In our recent article of 26 June 2015 we reported on the High Court of Australia hearing on 13 and 14 May 2015 of the Appeal in the rosuvastatin case from the Full Federal Court decision (AstraZeneca AB v Apotex Pty Ltd [2014] FCAFC 99). As we reported in our article of 31 March 2015, the High Court of Australia granted AstraZeneca leave to Appeal despite the Full Federal Court sitting 5 judges (instead of the usual 3) in the Appeal from the first instance decision (Apotex Pty Ltd v AstraZeneca AB (No. 4) [2013] FCA 162).

The High Court of Australia today handed down their decision (AstraZeneca AB v Apotex Pty Ltd [2015] HCA 30) in which they upheld the finding of the Full Federal Court that the Low Dose Patent (AU 2000023051) lacked an inventive step within the meaning of s 7(2) and 7(3) of the Patents Act 1990 (Cth) (“the Act”) and consequently dismissed AstraZeneca’s Appeal.

 Construction of Sections 7(2) and 7(3)

As discussed in our article of 26 June 2015, one of the arguments put forward by AstraZeneca was that there was an impermissible comparison by the experts of documents located in a literature search in deciding whether Watanabe, one of the prior art documents, satisfied the “threshold requirements” of s 7(3). This argument was dismissed by each High Court judge, with Nettle J stating at paragraph [120]: “As French CJ and Kiefel J conclude, there is nothing in ss 7(2) or 7(3) which precludes the person skilled in the art from looking at more than one document (whether sequentially or comparatively or otherwise) for the purposes of determining the relevance of any single document”.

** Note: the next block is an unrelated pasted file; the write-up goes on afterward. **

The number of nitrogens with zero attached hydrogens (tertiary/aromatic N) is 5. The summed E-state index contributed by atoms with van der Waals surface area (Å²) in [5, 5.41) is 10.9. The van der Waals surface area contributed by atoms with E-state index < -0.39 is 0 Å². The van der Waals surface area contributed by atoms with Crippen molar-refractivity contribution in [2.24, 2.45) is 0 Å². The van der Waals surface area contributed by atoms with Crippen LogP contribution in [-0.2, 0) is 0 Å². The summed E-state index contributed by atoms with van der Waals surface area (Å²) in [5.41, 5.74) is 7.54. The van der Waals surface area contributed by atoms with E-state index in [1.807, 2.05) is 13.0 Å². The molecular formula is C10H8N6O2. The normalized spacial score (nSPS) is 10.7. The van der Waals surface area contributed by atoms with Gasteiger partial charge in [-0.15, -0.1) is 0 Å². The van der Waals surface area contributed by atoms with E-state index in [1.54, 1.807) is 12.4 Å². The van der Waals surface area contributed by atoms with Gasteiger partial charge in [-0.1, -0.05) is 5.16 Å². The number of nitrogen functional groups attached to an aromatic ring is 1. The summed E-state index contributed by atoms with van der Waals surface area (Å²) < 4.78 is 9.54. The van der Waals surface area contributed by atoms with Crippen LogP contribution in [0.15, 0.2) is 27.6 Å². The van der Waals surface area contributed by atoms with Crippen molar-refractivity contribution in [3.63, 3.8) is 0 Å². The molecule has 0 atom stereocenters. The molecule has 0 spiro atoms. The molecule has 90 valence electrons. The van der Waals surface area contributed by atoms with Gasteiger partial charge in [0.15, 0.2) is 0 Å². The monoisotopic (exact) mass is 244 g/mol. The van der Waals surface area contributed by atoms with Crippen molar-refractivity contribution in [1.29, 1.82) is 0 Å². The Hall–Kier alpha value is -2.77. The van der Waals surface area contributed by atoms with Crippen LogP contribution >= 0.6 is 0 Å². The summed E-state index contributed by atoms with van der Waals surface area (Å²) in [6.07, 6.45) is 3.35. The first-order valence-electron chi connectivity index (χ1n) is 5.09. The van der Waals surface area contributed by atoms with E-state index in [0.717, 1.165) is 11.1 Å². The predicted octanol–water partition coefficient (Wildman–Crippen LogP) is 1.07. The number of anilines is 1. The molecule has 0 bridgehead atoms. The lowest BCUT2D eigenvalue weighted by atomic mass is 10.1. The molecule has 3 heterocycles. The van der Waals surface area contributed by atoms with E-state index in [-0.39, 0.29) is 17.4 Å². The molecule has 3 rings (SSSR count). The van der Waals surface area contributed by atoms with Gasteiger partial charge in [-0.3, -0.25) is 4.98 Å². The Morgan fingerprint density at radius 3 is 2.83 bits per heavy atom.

The High Court also agreed with the Full Federal Court that it was irrelevant, when considering whether an invention involves an inventive step under s 7(2), that there may be multiple documents that satisfy the s 7(3) threshold requirements, one of which may teach towards the invention while others teach away from the invention. As stated by Gageler J and Keane J at paragraph [113]:

What s 7(2) requires, by the plain and ordinary meaning of its language, is that where multiple pieces of prior art information are available and capable of being regarded as relevant, each must be considered, one at a time, together with the common general knowledge to answer the question whether the invention is obvious. If the invention is obvious in light of the common general knowledge plus any one of the ascertained pieces of prior art information, then the patent is invalid for want of an inventive step.” 

Starting Point Issue

In our article of 26 June 2015 we also discussed the other issue in relation to inventive step before the High Court which arose from the generic parties Notice of Contention, namely, the “starting point” issue. In view of the decision of the High Court to dismiss AstraZeneca’s Appeal, the High Court did not find it necessary to consider the “starting point” issue.